Nintendo Switch continues its amazing launch year with a great parade of amazing third party titles. Later this month, we will see Rocket League release on the convergence device. One company that appears to be jumping into the Switch ecosystem with both feet is Bethesda, with “Doom,” “Skyrim,” and even “Wolfenstein 2” coming to the console. Today we take a look at Shacknews game of the year 2016, “Doom.”
In January when Nintendo announced Switch software support, I noticed that Vulkan API was being supported. I suggested at the time that “Doom” and some other Bethesda properties could possibly run on Switch. Many people scoffed at the idea of playing such a beautiful powerhouse of a game on a lower resolution device. Adding to the cynicism was the “PC Master Race” attitude that FPS games shouldn’t be played with anything but a keyboard and mouse.
I am happy to report that “Doom” runs like a dream on Nintendo Switch. The ability to play the game on the go trumps any graphical shortcomings, in my opinion. The gameplay feels great even though there are some clear compromises that were required to get the game running on a handheld/hybrid console. “Doom” on Switch is truly a technical achievement and reminds me of the fun I had playing “Doom 64” back in the day. Sure, the game isn’t the same as it is on PC, but it maintains the core essence of being a fun, fast-paced demon-slaying extravaganza.
Graphics and Performance
Panic Button definitely had to work some magic to get “Doom” on Nintendo Switch to be playable. This is most apparent when you look at the game’s graphics. Lower resolution textures are immediately noticeable on the levels and especially on the enemies. This only bothered me for the first few minutes that I played the game, but I immediately got back into my role as the Doomslayer.
The game runs at 720p docked or undocked and at only 30 frames-per-second. Yes, 30 fps is shameful for a PC game to run at, but are you really able to lug your PC rig into the can to gib demons on your bathroom break? This is the biggest technical compromise that players of “Doom on Switch have to come to grips with and it is totally worth it in my opinion.
Joy-Cons? More like Bolt-ons
One thing about “Doom” on Nintendo Switch that I was immediately disappointed by was the lack of gyro-based aiming. Considering the unique Joy-Con controllers that ship with Switch, it would have been nice to see more effort put towards a new way to play “Doom.” Instead of immersing players in the game with a new way to aim weapons, the game allows for melee attacks by shaking the right Joycon. This doesn’t work well at all, in my opinion and felt bolted on as opposed to a new way to play the game. This was one of the few missed opportunities in this version.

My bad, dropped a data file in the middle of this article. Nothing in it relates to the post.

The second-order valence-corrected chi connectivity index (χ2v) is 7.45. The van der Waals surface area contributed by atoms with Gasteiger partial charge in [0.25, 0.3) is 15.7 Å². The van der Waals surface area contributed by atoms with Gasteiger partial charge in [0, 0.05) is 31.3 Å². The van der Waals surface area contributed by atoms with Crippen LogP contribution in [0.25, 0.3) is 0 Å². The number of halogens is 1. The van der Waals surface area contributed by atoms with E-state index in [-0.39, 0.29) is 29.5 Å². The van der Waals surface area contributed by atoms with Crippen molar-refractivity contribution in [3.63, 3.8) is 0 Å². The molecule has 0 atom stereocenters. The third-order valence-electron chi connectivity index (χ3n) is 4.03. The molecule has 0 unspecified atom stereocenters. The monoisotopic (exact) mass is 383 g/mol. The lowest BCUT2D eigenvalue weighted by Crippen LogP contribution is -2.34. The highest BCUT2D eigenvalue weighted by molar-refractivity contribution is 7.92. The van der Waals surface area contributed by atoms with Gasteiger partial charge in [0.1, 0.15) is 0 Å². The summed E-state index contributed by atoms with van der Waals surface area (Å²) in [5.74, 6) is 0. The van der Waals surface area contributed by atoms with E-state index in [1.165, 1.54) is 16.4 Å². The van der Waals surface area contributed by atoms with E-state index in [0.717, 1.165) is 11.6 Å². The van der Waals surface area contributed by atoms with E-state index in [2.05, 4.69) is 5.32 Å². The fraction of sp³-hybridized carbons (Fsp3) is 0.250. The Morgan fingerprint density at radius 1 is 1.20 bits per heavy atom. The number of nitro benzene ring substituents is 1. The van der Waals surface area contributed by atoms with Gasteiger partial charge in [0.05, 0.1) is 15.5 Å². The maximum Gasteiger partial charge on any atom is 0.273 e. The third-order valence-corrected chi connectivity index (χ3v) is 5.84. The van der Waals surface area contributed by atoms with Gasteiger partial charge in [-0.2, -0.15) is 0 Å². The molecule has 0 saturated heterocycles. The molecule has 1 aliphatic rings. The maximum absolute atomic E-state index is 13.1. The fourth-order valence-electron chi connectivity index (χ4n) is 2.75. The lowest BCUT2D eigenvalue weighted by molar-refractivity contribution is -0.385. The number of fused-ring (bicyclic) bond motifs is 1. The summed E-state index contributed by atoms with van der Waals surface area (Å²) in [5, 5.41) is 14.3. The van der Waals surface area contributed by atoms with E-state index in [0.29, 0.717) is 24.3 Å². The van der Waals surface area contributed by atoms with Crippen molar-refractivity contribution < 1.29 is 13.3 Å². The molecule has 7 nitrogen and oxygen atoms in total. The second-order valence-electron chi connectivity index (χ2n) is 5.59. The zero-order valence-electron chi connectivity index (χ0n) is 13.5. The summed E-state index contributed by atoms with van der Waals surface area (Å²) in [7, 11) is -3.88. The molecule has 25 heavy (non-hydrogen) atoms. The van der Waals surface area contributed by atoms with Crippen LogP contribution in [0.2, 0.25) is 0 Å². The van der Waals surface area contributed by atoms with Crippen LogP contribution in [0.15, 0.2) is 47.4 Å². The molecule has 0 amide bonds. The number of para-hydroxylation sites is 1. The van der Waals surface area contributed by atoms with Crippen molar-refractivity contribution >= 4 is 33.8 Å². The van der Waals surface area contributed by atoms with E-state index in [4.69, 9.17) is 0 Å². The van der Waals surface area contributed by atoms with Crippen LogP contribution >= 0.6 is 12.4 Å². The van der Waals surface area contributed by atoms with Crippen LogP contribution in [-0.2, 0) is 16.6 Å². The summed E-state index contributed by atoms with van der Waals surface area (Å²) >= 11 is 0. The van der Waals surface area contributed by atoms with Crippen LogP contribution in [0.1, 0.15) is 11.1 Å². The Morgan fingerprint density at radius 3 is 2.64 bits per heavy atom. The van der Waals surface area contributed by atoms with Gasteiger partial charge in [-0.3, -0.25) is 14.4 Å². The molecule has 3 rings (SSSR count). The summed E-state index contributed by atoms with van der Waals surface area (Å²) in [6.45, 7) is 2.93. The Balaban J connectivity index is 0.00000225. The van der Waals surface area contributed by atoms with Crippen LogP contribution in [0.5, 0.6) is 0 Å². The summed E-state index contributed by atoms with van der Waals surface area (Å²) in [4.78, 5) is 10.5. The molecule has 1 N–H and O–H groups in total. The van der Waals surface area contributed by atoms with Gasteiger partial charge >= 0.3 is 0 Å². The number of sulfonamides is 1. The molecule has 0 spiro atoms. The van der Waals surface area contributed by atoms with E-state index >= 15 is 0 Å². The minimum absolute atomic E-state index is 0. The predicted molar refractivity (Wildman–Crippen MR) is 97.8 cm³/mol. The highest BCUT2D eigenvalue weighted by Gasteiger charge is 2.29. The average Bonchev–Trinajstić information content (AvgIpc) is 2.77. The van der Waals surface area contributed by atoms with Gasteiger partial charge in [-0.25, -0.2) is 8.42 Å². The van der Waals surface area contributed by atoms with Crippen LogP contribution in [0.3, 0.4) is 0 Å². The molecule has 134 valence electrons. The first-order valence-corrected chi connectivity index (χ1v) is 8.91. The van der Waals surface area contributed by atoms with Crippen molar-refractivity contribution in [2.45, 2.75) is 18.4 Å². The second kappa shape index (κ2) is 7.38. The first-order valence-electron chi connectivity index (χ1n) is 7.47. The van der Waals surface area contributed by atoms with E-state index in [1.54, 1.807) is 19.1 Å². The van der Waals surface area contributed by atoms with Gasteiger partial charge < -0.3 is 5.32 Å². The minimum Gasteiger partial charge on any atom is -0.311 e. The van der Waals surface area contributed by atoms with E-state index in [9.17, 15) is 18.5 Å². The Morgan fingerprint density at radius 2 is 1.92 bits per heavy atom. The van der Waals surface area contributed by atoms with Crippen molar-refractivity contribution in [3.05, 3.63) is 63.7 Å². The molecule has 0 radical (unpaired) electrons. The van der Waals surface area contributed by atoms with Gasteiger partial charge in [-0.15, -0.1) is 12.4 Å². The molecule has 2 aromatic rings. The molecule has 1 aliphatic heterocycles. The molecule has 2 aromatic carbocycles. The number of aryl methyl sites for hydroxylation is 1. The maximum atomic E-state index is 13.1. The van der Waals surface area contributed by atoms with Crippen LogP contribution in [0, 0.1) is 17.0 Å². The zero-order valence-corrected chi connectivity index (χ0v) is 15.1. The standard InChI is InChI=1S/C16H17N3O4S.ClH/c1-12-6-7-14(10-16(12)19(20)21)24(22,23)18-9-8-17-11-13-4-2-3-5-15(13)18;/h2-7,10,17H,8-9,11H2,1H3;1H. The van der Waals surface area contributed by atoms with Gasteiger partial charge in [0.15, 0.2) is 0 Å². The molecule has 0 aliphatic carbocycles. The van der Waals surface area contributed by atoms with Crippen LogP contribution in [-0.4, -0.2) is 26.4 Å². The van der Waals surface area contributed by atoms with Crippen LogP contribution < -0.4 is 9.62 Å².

One other small gripe I have with playing the game in handheld has nothing to do with the game and everything to do with the design of the right Joy-Con. It can be frustrating when you are trying to glory kill a demon or even aim because of the placement of the right thumbstick. This took a few minutes to adjust for, but players might want to play with the Switch pro controller if that sort of thing would drive you nuts. Personally, I just sucked it up and adjusted to it, but it is undeniably a shortcoming of the console’s design and not “Doom.” There are several button layout settings available that move the glory kill button elsewhere if it really gets to players.
SnapMap, Multiplayer, Arcade and Online Gameplay
One thing missing entirely from “Doom” on Nintendo Switch is the SnapMap level designer. This mode never caught on as much as some thought it would on PC, but its omission from the Switch version is worth noting. Multiplayer is available for Switch players and it doesn’t require folks to quit out of the single player game like it did on PC. Players can jump back and forth between game modes rather easily on Switch and that definitely adds to the enjoyment.
An awesome addition to the PC version of “Doom” was Arcade Mode. This allowed players who have already played through the single player campaign to come back to levels and try to beat their own high scores. This mode is alive and well on Switch and played great.
One thing worth noting about the online component of the game is that I would receive a network error when waking Switch from sleep with “Doom” on. This is similar to issues I have had with “Splatoon 2,” and it resolves itself rather quickly. It didn’t lose game progression, but it was something that I noticed in my time playing the game.
“Doom” on Switch is a triumph of the human spirit. It is just one more feather in Nintendo’s cap as third party developers are flocking to the Switch. Panic Button deserves extremely high praise for this port. It may not be perfect, but Doom on Switch offers players a new way to play one of the finest shooters to come out in recent history. The ability to pick it up and play for short bursts outweighs many of the technical limitations and I look forward to being able to immerse myself in the Shacknews game of the year 2016 on longer flights with that amazing soundtrack on the go.
This review is based on the Nintendo Switch release. The game key was provided by the publisher. “Doom” will be made available for Nintendo switch on November 10, for $59.99. The game is rated Mature.
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